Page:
How do I access BritBox?

For watching BritBox on a web browser, all you have to do is head to You’ll be invited to sign up for a seven-day free trial before payments start being taken monthly from your account (though so far only in the US and Canada).

There’s also a dedicated BritBox app on Google Play and the App Store for streaming to your phone, tablet, or computer. You’ll find the BritBox app on Google Chromecast, Apple TV, or Roku streaming devices too.

US subscribers to Amazon Prime Video can also subscribe to BritBox via Amazon Channels.

How much does BritBox cost?

Ruth Jones, Mathew Horne, James Corden posing for the camera: The cast of Gavin & Stacey (Image Credit: BBC) © Provided by Future Publishing Ltd. The cast of Gavin & Stacey (Image Credit: BBC) US pricing for a BritBox subscription is $6.99 a month, around the cost of a Basic Netflix subscription.

The UK service will cost £5.99, matching the price of Netflix's Basic Plan, but with HD streaming instead of just standard definition. Paying for a TV license fee (as you would for BBC iPlayer) won't cover the subscription cost, though.

It's worth noting that the BBC only owns 10% of BritBox, with ITV owning the remaining 90% – so we expect the Beeb to net smaller returns than its partner from viewer subscriptions.

What shows are actually on BritBox?

a man holding a microphone: Expect legacy seasons of Doctor Who, though newer episodes may take a while to land on BritBox. (Image Credit: BBC) © Provided by Future Publishing Ltd. Expect legacy seasons of Doctor Who, though newer episodes may take a while to land on BritBox. (Image Credit: BBC) BritBox combines the best of BBC and ITV programming, including staple soap operas, such as Coronation Street, Eastenders, Holby City and Casualty – new episodes of which appear on the service within 24 hours of initial broadcast.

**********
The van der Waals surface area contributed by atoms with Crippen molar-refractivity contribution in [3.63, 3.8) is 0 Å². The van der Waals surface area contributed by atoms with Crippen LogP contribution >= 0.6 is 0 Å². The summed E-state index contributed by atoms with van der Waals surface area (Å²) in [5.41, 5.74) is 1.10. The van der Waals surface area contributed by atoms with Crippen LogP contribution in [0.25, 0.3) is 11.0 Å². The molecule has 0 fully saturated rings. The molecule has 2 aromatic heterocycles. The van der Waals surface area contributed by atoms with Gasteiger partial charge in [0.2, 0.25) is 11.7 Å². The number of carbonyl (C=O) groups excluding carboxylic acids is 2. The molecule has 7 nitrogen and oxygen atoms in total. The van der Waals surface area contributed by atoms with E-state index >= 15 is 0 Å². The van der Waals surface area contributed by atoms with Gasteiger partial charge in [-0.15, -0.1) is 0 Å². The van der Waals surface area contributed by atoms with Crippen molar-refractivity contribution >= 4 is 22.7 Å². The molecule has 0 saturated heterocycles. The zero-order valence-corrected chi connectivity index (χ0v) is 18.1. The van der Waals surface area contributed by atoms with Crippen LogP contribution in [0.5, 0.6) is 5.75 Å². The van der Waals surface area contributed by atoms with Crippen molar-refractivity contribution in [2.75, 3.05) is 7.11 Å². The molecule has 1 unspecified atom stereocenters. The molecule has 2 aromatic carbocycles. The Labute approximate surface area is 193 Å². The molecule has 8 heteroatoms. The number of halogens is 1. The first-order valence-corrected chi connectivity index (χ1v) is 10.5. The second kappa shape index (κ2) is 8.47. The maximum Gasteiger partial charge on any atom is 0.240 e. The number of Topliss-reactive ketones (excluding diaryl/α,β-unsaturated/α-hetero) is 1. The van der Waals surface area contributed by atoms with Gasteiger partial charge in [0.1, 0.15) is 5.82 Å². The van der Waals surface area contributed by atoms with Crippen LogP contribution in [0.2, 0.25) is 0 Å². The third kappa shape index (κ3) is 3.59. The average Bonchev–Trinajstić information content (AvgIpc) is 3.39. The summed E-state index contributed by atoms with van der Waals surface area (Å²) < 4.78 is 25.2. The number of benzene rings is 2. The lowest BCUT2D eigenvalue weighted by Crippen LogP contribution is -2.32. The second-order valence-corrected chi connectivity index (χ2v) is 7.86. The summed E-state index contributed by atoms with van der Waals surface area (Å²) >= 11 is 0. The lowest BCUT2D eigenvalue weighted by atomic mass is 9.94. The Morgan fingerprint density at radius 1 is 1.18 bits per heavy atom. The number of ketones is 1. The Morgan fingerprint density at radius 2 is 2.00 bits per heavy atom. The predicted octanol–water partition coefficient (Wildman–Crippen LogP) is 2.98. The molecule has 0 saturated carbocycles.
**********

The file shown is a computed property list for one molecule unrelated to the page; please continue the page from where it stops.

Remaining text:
The real draw is legacy content on the service, with thousands of hours of television from British tentpole programmes like Gavin & Stacey, Poirot, Miss Marple, Fawlty Towers, The Office, and Absolutely Fabulous. BritBox also has hundreds of episodes of Doctor Who dating back to the 60s, for those of you not sated by recent seasons.

The BBC’s Director General Tony Hall clarified BritBox wouldn’t replace iPlayer – the BBC’s online catch-up service, which is supported by a license fee rather than a monthly subscription – though there will undoubtedly be an overlap in the programming available.

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We expect BritBox to mainly host legacy content, with newer shows and programmes appearing after spending some time on the ITV Hub and BBC iPlayer catch-up services. This BBC News article on the announcement confirmed that "Many ITV and BBC programmes will move on to BritBox after they have been broadcast on TV and fallen off the broadcasters' own catch-up services."

BBC iPlayer currently can only host content for 30 days after broadcast, though it is appealing to Ofcom to extend this to a whole year instead.

Should I sign up for BritBox?

If you’re in the US and want a proper look at iconic British programming from over the years, BritBox is a relatively cheap subscription service with plenty to keep you busy. It doesn’t have the variety of Netflix or Amazon Prime Video, but you won’t get a similar concentration of British gems anywhere else.

And if you’re in the UK? It’ll be hard to tell until the service launches this year and we can see how the content library differs from BBC iPlayer and ITV Hub. But at first glance, it seems like a sensible proposition for viewers who don’t pay a license fee for terrestrial channels but don’t want to miss out on the best of the BBC and ITV’s programming.

If you already pay a UK license fee , you may well want BritBox to access content once they've dropped off these catch-up services. but keep in mind you are effectively doubling up your expenses to access the same content in various places.